1) Miner's Reserve (12-1) will run after all. Zito had expressed reservations earlier in the week, but it's not like he and owner Robert LaPenta to sit these races out. Even if those reservations, regarding the pace scenario and distance, seem valid. A lot of times you'll see a horse like this, rushed into the Florida Derby in his third career start and off his maiden win, never quite recover after getting trounced in stakes company, as Miner's Reserve did twice. But this son of Mineshaft has only improved as his campaign moves into its 8th month without a layoff line. And while the presence of First Dude is surely a pace concern, Randy Moss' pace figures indicate that this colt can get a jump on that rival breaking from the rail. While there's no reason in any event to think he would hang on here if he couldn't at nine furlongs against A Little Warm, just maybe a spot at the bottom of the ticket.
2) Trappe Shot (4-1), 4-1? I have him pegged to oppose in the top spot at that price. I'm thinking they should have gone for the King's Bishop. The son of Tapit was absolutely dominant sprinting, and crushed a good horse in Tahitian Warrior in his last such effort. His subsequent two-turn debut, in the Long Branch, may look better on paper than it really was. He had just three non-world beating opponents, a fine trip on the inside after a slight stumble at the start; and I think this is one of those spots in which one can be skeptical of the Beyer, a 105. I would think that a good deal of projection was done here, and that makes the number subjective. There was only one other two-turn dirt race that day, and what makes me really wonder is the fact that the 101 consequently earned by runner-up Nacho Friend is rather an anomaly in his nine race career; his prior high was 93, and he ran an 84 finishing a distant third in the subsequent W. Va Derby. His Haskell was OK (with a 95 Beyer), but he was never in the race before sucking up for second over Super Saver and First Dude, both tiring from their earlier efforts. Don't see why the mile and a quarter would move him up much, if at all.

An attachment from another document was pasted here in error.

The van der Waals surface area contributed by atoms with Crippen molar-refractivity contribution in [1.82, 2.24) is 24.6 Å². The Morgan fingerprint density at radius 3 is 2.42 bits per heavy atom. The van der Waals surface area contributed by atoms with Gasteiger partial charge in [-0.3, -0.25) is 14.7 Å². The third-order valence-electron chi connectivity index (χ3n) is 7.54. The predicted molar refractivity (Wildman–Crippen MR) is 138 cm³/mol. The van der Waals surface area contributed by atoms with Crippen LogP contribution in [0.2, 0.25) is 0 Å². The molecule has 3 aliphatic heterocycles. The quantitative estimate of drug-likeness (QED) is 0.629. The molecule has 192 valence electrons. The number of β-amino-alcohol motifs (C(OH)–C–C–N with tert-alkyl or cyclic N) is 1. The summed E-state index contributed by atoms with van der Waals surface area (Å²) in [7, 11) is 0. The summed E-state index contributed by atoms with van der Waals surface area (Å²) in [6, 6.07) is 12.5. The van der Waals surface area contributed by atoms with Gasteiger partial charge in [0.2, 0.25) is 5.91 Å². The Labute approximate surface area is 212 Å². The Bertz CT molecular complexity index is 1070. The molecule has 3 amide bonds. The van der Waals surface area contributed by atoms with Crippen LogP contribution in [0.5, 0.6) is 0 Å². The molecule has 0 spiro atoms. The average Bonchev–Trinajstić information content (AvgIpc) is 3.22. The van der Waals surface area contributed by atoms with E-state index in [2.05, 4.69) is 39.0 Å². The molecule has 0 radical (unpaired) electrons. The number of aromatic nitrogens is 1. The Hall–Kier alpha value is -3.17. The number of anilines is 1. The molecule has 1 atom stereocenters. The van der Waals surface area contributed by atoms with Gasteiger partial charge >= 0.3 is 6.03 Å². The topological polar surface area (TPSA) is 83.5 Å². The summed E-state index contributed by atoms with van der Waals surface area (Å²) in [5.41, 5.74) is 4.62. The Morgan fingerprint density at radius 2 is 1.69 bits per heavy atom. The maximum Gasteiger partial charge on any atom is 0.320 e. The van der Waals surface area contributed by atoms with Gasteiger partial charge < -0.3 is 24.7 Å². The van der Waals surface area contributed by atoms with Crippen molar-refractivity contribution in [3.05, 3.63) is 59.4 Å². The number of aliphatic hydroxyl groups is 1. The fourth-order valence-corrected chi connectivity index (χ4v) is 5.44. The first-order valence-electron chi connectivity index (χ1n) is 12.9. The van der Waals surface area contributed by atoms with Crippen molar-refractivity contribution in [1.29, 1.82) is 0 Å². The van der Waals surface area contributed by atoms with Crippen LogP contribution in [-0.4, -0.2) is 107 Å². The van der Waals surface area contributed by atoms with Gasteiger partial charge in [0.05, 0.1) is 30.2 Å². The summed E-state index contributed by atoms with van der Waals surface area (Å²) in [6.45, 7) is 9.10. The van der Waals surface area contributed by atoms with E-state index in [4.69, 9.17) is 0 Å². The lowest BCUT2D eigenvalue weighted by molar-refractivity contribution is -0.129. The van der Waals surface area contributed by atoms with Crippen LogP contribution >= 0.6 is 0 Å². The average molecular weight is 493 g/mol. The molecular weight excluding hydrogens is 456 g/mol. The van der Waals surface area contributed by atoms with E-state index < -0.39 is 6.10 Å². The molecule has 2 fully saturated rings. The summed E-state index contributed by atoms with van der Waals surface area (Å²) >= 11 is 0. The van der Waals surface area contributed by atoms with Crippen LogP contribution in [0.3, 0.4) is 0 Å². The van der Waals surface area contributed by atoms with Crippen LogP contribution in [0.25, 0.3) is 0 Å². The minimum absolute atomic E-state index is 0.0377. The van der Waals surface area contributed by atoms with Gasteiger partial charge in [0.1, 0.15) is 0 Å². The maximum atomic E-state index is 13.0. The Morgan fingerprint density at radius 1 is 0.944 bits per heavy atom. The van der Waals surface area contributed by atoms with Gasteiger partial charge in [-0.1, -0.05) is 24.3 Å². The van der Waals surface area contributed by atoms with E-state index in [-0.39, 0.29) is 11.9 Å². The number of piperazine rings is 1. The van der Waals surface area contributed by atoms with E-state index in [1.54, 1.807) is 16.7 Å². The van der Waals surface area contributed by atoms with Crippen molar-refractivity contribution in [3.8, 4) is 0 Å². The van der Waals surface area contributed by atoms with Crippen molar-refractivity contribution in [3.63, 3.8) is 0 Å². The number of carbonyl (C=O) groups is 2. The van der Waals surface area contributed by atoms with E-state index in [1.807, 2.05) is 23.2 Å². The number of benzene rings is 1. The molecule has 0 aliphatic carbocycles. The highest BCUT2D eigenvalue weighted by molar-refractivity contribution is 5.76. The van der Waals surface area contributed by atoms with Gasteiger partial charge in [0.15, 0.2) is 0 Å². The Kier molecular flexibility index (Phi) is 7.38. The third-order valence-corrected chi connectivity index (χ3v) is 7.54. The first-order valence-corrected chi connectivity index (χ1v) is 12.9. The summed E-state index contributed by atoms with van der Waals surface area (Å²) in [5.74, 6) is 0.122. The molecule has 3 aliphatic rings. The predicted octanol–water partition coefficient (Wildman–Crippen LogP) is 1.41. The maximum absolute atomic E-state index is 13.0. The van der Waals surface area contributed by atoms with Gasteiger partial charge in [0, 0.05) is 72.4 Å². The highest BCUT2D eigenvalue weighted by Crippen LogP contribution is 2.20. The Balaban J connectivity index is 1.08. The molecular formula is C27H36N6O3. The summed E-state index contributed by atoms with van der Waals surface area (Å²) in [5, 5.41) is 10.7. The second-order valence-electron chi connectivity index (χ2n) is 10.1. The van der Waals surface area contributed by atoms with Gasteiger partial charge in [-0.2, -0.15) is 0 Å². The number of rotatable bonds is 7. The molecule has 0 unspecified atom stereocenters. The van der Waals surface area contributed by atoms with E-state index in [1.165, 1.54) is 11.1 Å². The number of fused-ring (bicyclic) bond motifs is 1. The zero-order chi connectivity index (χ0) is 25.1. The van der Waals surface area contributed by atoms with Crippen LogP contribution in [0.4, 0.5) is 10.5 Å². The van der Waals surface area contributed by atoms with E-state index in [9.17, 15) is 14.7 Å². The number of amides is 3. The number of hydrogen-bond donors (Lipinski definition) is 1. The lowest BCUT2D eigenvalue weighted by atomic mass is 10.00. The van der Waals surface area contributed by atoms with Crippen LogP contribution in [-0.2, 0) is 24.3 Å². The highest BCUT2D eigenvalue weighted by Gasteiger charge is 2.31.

3) Admiral Alex (12-1) looks to pull the ol' universally-tipped debut maiden win-to-Travers Stakes move. Andy Beyer's story on the horse and his trainer in the Washington Post was headlined Colorful veteran Blusiewicz could be right on the money with Admiral Alex; which means that the headline writer couldn't think of anything clever. It also means that he or she probably didn't read the whole piece, in which Beyer concludes near the end :
Unfortunately, this saga likely won't unfold as a happy rags-to-riches story. Based on that time of 1:49.76, Admiral Alex isn't fast enough to be a contender in the Travers. Moreover, thrusting young horses into competition too tough for them is one of the surest ways to compromise their futures. The experience can hurt them physically or, at the very least, undermine their self-confidence. [Washington Post]Oh, not a feel good story I guess. Under other circumstances, I might share that dubious attitude; but this horse was so much of a good thing - bet like one, ridden like one, and winning like one after being wide around both turns - that maybe he's just...well, a good thing. Some distance pedigree here too, his being by a Belmont winner out of a Kingmambo mare who produced the ten furlong Lexington winner Woodlander, and hails from the family of the Belmont winner Go And Go and Melbourne Cup winner Media Puzzle. Hard to see him winning, even here with no superstars to defeat, but wouldn't be shocked about a minor share.